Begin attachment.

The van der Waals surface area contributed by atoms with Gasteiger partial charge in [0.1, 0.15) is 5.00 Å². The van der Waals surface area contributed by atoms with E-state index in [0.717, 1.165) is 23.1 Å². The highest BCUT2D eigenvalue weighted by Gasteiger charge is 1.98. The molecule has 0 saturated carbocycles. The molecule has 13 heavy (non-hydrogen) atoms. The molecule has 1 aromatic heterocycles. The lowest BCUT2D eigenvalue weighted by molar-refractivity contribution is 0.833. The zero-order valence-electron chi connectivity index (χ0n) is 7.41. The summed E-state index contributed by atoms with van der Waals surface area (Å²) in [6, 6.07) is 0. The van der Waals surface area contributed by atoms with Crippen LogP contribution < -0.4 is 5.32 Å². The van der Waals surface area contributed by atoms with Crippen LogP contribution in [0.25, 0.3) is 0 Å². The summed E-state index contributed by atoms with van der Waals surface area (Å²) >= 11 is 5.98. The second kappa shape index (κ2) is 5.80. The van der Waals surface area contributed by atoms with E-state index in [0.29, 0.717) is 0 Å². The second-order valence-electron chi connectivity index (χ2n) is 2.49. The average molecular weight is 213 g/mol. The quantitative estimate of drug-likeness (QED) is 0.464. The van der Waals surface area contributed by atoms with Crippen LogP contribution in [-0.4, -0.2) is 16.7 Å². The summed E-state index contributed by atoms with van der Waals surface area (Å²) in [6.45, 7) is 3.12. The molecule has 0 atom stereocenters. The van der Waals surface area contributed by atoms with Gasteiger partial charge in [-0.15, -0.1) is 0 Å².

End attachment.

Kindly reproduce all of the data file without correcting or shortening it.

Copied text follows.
The van der Waals surface area contributed by atoms with Gasteiger partial charge in [0.1, 0.15) is 5.00 Å². The van der Waals surface area contributed by atoms with E-state index in [0.717, 1.165) is 23.1 Å². The highest BCUT2D eigenvalue weighted by Gasteiger charge is 1.98. The molecule has 0 saturated carbocycles. The molecule has 13 heavy (non-hydrogen) atoms. The molecule has 1 aromatic heterocycles. The lowest BCUT2D eigenvalue weighted by molar-refractivity contribution is 0.833. The zero-order valence-electron chi connectivity index (χ0n) is 7.41. The summed E-state index contributed by atoms with van der Waals surface area (Å²) in [6, 6.07) is 0. The van der Waals surface area contributed by atoms with Crippen LogP contribution < -0.4 is 5.32 Å². The van der Waals surface area contributed by atoms with Crippen LogP contribution in [0.25, 0.3) is 0 Å². The summed E-state index contributed by atoms with van der Waals surface area (Å²) >= 11 is 5.98. The second kappa shape index (κ2) is 5.80. The van der Waals surface area contributed by atoms with E-state index in [0.29, 0.717) is 0 Å². The second-order valence-electron chi connectivity index (χ2n) is 2.49. The average molecular weight is 213 g/mol. The quantitative estimate of drug-likeness (QED) is 0.464. The van der Waals surface area contributed by atoms with Crippen LogP contribution in [-0.4, -0.2) is 16.7 Å². The summed E-state index contributed by atoms with van der Waals surface area (Å²) in [6.45, 7) is 3.12. The molecule has 0 atom stereocenters. The van der Waals surface area contributed by atoms with Gasteiger partial charge in [-0.15, -0.1) is 0 Å².